GAgirl asked in HealthMental Health · 1 decade ago

Neurodegenerative Disorder Career Help?

Hello. I am an undergraduate biology student fascinated with neurodegenerative disorders. I am interested in Parkinson's and Alzheimer's disorders. What is/are the career paths to becoming a researcher in this particular area? It is overwhelming. I would love to be on a team determining if their theory is correct or not. But not sure if the career path is medicine, neurology, genetics, etc. Or, am I going about this all wrong?

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  • Mags
    Lv 7
    1 decade ago
    Favorite Answer

    Not all researchers are MDs. Many have PhDs. The direction you choose would depend upon your interests. The career path you take could be medicine with a neurology specialty in movement disorders, it could be genetics which holds serious possibility for PD, it could be microbiology. The list is quite long actually since Parkinson's disease especially involves many motion and non-motion symptoms.

    What do you mean when you say you "would love to be on a team determining if their theory is correct or not"? Who is the "they" team? In Parkinson's disease research there are a few theories about the disease and different directions for new treatments and improving existing treatments. Do you want to prove/disprove the origin of the disease, the type of disease, the most effective way to treat, the discovery of the cure(s)?

    Below are some articles and abstracts which might give you an idea of direction:

    Parkinson's disease

    http://www.medicalnewstoday.com/articles/148270.ph...

    http://www.parkinson.org/Parkinson-s-Disease/PD-10...

    http://onlinelibrary.wiley.com/doi/10.1002/mds.228...

    http://app1.unmc.edu/publicaffairs/todaysite/sitef...

    http://sciencelife.uchospitals.edu/2010/05/25/park...

    Alzheimer's disease

    http://en.wikipedia.org/wiki/Alzheimer's_disease

    http://blogs.forbes.com/robertlangreth/2010/08/17/...

    By the time you are in graduate school and able to participate, there may be new directions discovered by current research.

    Not all research is sponsored by pharmaceutical companies. The idealized version of research for the sake of learning does not exist in that framework. There is no profit there. Much research actually comes from private sources often using public monies. If you want to get an idea about some of the research that is funded by non-profits, check this link to the Michael J Fox Foundation. There are several places to gather information for your decision here.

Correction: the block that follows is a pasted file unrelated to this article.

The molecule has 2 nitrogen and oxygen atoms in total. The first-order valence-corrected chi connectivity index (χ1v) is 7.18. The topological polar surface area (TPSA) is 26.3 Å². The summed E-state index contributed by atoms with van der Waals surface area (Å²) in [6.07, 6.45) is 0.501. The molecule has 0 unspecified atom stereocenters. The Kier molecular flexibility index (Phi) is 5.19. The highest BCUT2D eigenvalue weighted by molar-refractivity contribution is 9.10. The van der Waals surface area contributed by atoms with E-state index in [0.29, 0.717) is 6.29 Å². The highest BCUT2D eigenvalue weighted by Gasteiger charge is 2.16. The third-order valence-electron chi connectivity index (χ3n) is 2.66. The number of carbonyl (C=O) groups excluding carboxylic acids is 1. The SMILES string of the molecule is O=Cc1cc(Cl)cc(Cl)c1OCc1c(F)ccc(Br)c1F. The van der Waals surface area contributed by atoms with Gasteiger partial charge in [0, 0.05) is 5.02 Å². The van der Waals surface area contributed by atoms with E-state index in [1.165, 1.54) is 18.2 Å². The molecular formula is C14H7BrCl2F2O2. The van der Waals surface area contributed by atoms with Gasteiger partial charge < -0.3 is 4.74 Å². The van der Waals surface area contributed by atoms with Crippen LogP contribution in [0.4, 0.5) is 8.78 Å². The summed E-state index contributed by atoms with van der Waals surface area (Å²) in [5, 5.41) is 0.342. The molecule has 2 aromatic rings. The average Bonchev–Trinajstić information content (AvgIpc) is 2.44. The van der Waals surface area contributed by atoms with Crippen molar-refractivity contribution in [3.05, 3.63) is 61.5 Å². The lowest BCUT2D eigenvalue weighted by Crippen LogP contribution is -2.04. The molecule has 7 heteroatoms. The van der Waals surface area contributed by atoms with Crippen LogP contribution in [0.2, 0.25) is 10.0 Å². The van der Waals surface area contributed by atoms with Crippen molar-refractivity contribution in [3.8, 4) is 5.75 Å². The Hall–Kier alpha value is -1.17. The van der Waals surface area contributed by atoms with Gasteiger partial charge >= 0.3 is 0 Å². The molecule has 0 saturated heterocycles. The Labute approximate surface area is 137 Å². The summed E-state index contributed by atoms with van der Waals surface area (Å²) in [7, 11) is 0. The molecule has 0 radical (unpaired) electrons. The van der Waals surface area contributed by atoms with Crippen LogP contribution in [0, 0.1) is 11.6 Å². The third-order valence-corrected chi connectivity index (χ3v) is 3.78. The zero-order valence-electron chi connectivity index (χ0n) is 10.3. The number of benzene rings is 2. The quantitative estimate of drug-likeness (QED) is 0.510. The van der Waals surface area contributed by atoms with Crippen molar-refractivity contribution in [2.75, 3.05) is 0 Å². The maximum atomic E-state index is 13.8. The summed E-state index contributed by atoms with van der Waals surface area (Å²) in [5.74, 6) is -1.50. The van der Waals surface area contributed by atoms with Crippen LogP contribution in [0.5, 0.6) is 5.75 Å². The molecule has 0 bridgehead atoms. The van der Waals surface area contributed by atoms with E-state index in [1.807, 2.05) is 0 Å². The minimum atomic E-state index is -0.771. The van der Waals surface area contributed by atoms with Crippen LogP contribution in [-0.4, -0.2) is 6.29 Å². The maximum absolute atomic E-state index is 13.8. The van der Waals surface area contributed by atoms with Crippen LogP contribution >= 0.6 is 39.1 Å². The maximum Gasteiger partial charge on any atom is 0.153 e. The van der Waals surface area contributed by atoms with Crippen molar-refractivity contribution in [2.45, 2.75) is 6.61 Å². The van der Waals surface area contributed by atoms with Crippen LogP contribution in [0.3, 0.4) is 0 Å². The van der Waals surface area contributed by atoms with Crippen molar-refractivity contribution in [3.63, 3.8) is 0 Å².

http://www.michaeljfox.org/research.cfm

    I think your approach needs some adjustment. And if you are serious about wanting to be on a research team, what skills are you bringing to the table? What are your strong points? What can you do well? What will you do better once you have had training?

    Do your homework first and I think your questions will change.

    Best Wishes

    Source(s): Co-administrator http://parkinsonsfocustoday.blogspot.com/
  • alpers
    Lv 4
    4 years ago

    This is a main query. They wish you to reply that considering the fact that there are such a lot of intriguing matters that may be learned by way of scientists and that there's such a lot talents in serving to medication sickness that you're going to bear in mind finding out technology on your academic targets. Blah, Blah, Blah... You might additionally say that considering the fact that study equivalent to this on the whole entails operating on small helpless animals that might be regarded torture (like surprising mice with electrical power) that you're going to keep away from scientific technology.

  • ok
    Lv 7
    1 decade ago

    why dont you go talk to this wonderful woman who is very knowledgable in many areas She is a medical technologist and writer.

    Most 'research ' is funded by drug companies looking for new drugs and 'treatments' not cures.

    elaine-moore.com or elainemoore.net

    Source(s): x
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